Companies utilizing remote or hybrid workplaces are dealing with widespread device management challenges, with employees using multiple devices, including both personal and company-owned devices, for work. Up to 74 percent of surveyed respondents said they use one or more of their own devices for work-related purposes, while 77 percent of those with employer-issued devices use them for personal purposes in some capacity, such as checking personal email, looking up products or travel destinations, shopping online or viewing social media. Researchers also found that 56 percent of employees that have a company-owned device grant access to friends or family members (up from 52 percent last year).
This mixing of personal and work devices creates a particular challenge in organizations trying to prevent phishing attacks, as it expands companies’ threat surface and adds unmanaged devices into the mix. For instance, an attacker that has compromised an employee on a personal device could gain access if the employee checks corporate email on that device. Or, an employee may click on a malicious link sent via a social media message on his corporate device.
External Wi-Fi networks pose another difficulty for security teams. Up to 40 percent of survey respondents do not password protect their home Wi-Fi networks, and only 26 percent change their network default Wi-Fi password. While many Wi-Fi-based attacks can be difficult to achieve given the need for attacker proximity, these lack of precautions can mean that many employees' home networks are as vulnerable as open-access public Wi-Fi, said researchers.
Hybrid work environments are creating security obstacles beyond the threat of phishing attacks. Researchers with Cisco Talos in a Tuesday report said that the pandemic and associated hybrid work shift haven't just introduced new challenges, but have also worsened existing security problems for organizations.
“For example, the stressed out worker that falls for the COVID-19 themed lure that leads to a ransomware attack,” said Nick Biasini, head of outreach with Cisco Talos, on Tuesday. “The development teams that are tasked with remediating vulnerabilities that lose access to key tools and resources when working remotely. Even the employee at a software vendor that doesn't have adequate security protections when outside the office, facilitating a compromise that results in a supply chain attack. These are just a few of the countless scenarios that organizations are now facing.”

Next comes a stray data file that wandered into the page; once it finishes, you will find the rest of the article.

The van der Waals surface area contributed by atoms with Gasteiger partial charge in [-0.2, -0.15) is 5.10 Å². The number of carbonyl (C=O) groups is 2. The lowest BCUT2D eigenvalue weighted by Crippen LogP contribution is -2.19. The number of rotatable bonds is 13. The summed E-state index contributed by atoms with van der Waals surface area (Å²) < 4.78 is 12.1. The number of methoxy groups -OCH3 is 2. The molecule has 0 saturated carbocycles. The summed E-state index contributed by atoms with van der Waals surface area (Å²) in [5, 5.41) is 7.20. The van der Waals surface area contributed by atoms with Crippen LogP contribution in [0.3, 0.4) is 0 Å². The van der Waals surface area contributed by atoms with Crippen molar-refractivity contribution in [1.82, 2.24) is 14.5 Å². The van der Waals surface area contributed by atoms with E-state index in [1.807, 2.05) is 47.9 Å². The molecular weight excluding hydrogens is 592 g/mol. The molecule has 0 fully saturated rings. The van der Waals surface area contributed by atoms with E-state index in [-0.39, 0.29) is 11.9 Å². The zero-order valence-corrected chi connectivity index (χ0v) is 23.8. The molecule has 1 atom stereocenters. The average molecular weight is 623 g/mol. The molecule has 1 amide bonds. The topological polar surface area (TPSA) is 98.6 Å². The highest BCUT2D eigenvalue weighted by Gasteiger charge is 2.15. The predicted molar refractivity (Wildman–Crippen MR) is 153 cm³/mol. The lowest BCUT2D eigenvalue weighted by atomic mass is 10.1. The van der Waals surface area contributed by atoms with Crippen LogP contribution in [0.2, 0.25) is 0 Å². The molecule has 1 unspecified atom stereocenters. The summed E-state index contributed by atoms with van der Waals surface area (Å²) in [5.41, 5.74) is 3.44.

Creating a Strong Security Culture
Most companies are trying to educate employees about security threats, with almost all (99 percent) of IT professionals saying that their organization has a security awareness training program. However, Proofpoint researchers said they were concerned that only 37 percent of organizations educate workers about remote work best practices (despite 81 percent of organizations saying that more than half of their employees work remotely).
Beyond security awareness training, researchers also stressed that organizations need to take a step back and look at whether they foster a security-focused culture overall. Companies should gauge employee perception of the organization’s commitment to cybersecurity, the role employees should play in protecting the company and employees' confidence level in identifying security incidents, they said.
“Assessing these factors can reveal obstacles to achieving a strong security culture,” said Proofpoint researchers. “In part, it can show where disconnects between perceptions of security teams, executive teams and employees exist.”